Buzzword Breakdown: Microlearning
It’s no secret that we have no love for buzzwords. The varying definitions of the different industry terms is a constant source of confusion. So here’s the first in a new series we have dubbed: L&D Buzzword Breakdown.
Microlearning has a lot of different definitions and descriptions. Here are the features people generally agree on:
“Relatively” short units of content
Used to explain one skill or concept at a time
A complete and immediately useful lesson
Here is where the descriptions may differ slightly:
Length | Under 3 minutes, or 5 minutes, or 10 minutes
Purpose | To stand alone, or exist as a small part of a larger unit of content
Access | Deployed to learners over time, or available for learners in moments of need
Our take on this topic:
Microlearning is an important tool to have in the toolbox, but it’s not appropriate for every project. Before you decide to use this as your main strategy, be sure that your content makes sense when it’s broken down into smaller units. And if you’re creating a set of microlearning experiences, plan the full set at a high level to create a cohesive and organized experience instead of creating each item in a silo. Consider the user experience and how easy it will be for them to access all the different assets.
Some content may need to be delivered in more than three/five/ten minute increments for people to fully understand the context. If this is the case, there is no shame in acknowledging that microlearning isn’t a great fit. If you like the idea of shorter units of content you can still get the benefits of microlearning by subdividing your content into the shortest possible units for each topic and presenting the units together. This is the approach of platforms like Udemy, Skillshare, and Linkedin Learning, to name a few. Each course is made up of groups of short videos that cover one subtopic or skill. The videos can stand alone, but when presented together as a whole learners can see each topic and how all the parts form the whole. They can get the full course experience or simply navigate to one specific topic in their moment of need.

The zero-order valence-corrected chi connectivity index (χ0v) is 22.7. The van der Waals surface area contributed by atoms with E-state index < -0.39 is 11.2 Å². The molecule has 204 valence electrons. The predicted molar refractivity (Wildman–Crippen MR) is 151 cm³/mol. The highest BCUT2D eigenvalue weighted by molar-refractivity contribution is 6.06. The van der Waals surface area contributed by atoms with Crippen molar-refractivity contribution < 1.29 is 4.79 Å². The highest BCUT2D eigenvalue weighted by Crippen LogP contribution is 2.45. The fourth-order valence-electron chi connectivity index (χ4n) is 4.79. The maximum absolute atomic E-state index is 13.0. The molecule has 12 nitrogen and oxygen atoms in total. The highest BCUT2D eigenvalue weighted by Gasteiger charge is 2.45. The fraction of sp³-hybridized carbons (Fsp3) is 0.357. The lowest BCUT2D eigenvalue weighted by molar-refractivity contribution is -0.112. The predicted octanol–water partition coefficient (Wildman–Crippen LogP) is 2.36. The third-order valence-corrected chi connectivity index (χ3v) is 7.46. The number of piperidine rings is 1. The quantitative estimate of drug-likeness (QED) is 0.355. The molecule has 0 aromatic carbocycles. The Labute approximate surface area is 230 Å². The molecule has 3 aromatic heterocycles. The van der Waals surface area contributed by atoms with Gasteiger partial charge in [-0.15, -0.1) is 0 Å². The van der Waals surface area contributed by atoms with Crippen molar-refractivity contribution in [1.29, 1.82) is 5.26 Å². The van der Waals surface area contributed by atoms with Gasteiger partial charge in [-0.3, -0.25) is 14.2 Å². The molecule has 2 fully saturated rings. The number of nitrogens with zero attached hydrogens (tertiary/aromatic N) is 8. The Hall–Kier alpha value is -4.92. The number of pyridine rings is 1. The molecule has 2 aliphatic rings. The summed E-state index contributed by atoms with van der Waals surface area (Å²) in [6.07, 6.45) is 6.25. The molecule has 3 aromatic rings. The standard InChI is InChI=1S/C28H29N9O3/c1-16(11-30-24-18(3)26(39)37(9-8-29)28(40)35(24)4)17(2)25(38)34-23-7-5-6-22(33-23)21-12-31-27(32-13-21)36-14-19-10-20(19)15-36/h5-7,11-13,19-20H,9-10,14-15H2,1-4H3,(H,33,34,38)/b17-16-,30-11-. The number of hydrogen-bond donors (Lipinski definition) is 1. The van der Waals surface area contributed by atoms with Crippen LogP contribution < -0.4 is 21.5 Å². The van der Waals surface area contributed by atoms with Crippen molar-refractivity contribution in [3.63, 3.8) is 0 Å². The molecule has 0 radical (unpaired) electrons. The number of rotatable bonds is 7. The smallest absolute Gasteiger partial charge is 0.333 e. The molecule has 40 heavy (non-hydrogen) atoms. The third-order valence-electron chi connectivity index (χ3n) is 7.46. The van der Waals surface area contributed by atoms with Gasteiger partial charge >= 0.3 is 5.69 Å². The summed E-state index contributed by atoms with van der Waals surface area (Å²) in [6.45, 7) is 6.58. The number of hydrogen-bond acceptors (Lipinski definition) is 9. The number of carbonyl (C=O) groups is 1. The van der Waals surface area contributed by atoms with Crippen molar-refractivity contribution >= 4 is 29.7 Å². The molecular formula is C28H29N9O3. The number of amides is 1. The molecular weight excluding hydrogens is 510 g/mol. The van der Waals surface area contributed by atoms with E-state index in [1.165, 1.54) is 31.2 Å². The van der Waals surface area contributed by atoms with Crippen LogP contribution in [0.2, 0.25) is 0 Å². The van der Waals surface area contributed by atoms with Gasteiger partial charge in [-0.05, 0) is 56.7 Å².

A Cautionary Tale:
We have been on projects designed to combine various pieces of microlearning into a cohesive learning experience. In these cases, microlearning didn’t work as intended because there wasn’t a way for learners to see how all the pieces came together. It’s not that the topics weren’t appropriate, it’s just that having a segmented experience with no visibility into the larger context didn’t create a complete picture for learners. In addition, having various pieces of content in different formats and places wasn’t the best user experience.
If you determine that microlearning isn’t a great fit for your main strategy, it might be a useful way to send out supplemental content after a learner completes a longer course or workshop. It can be the perfect way to remind learners of skills they just practiced or offer additional support for how to integrate the skills into their day-to-day work.